Buying A Home

Buying and owning a home requires a substantial investment of time, money and energy, so you should make your decision to buy a house carefully. The information below can help answer some basic questions and guide you through the process.  

1. Get your finances in order.


Get your finances in order. Find out what your credit report and credit score is and correct any inaccuracies. Your credit score will determine your ability to borrow money. A credit score reflects how much money you owe, how often you use credit and whether you pay your bills on time. Lenders look at factors called the four Cs of credit: credit history (timely bill paying), capital (money available for a down-payment), capacity (income versus debt), and collateral (the value and condition of the house).




2. Visit a housing counselor and complete homebuyer training.


Owning a home requires a substantial investment of time, money and energy, so you should make your decision to buy a house carefully. Housing counselors credentialed through a nonprofit agency provide objective advice and unbiased recommendations.To purchase any home from ANDP or to participate in any of our affiliated down payment assistance programs, all homebuyers must complete a HUD-approved homebuyer education course. These courses are more than a requirement, they are extremely beneficial in understanding the budgeting, credit, the homebuying process and how to care for your home after the purchase. This class is most frequently an all day class offered on Saturdays. ANDP is not a homebuyer education provider. To find an approved homebuyer agency near you visit our Homebuyer Education page.




3. Look for down payment assistance programs.


The down payment is the amount of cash you pay toward the purchase price. Depending upon your household income and other factors, you may qualify for down payment assistance. There are many programs that could provide you with down payment and closing cost assistance. Some of our homes listed on this site are paired with down payment assistance. Others are not. To learn more about down payment assistance offered through ANDP and other resources for assistance, visit our Down Payment Assistance page.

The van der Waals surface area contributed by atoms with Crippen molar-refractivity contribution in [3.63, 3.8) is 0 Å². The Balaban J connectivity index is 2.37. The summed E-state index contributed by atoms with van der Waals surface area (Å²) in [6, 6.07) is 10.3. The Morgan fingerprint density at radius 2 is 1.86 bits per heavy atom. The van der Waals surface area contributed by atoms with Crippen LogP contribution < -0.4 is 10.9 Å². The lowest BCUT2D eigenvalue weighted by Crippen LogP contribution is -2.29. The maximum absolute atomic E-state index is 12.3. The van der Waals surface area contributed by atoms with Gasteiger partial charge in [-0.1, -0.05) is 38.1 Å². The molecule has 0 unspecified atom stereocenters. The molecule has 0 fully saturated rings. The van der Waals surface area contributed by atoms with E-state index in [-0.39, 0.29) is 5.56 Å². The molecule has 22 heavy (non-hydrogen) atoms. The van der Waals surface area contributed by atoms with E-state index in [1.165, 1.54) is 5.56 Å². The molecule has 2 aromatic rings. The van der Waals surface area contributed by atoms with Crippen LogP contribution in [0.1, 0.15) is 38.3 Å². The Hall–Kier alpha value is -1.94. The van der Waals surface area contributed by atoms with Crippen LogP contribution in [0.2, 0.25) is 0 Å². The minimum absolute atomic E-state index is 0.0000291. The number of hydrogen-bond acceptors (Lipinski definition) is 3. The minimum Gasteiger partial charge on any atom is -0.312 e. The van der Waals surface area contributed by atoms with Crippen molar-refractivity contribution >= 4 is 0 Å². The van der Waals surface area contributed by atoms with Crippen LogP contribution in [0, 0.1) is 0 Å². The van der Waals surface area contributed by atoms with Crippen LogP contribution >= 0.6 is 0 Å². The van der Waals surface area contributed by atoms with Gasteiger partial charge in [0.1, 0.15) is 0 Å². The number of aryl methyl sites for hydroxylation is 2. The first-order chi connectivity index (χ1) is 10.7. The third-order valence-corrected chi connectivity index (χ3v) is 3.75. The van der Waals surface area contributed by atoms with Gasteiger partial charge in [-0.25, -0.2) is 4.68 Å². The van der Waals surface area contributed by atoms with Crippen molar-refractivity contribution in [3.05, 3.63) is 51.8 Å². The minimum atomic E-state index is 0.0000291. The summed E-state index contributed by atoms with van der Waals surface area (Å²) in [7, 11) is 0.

4. Find the right mortgage product for you and get prequalified.


There are many types of mortgage loan products. Many people use FHA mortgage products because of the lower down payment requirement. Did you know there are many types of mortgage loans products? In addition to FHA, there are also 203(k), Conventional loans, VA loans for Veterans, Fannie Mae and Freddie Mac also offer their own loan products. Many homebuyers are not aware that banks often have their own portfolio loan products - loans that are unique to their bank. These products sometimes work with lower credit scores and sometimes offer lower down payment requirements. Purchasing one of our homes requires homebuyers to use one of our approved lenders for their home mortgage. Start the process by visiting our Financing page. Reach out to our approved lenders and ask them to pre-qualify you for a mortgage and to discuss their loan portfolio products that may work for you. In fact, speak with multiple lenders to ensure have an understanding of the many types of mortgage products they offer.




5. Work with a Real Estate professional.


The process involved with the purchase of a home can be very complicated. You will need the assistance of a real estate professional - and especially one that has experience in affordable housing programs. These professionals will help guide you through the homebuying process! The process includes finding the home, getting an inspection, getting an appraisal, making an offer, preparing for closing, and meeting the requirements of home buyer assistance programs! You will appreciate having a trained real estate professional to guide you through the process! Visit our real estate professional page for more tips and contact information.




6. Other Things to Consider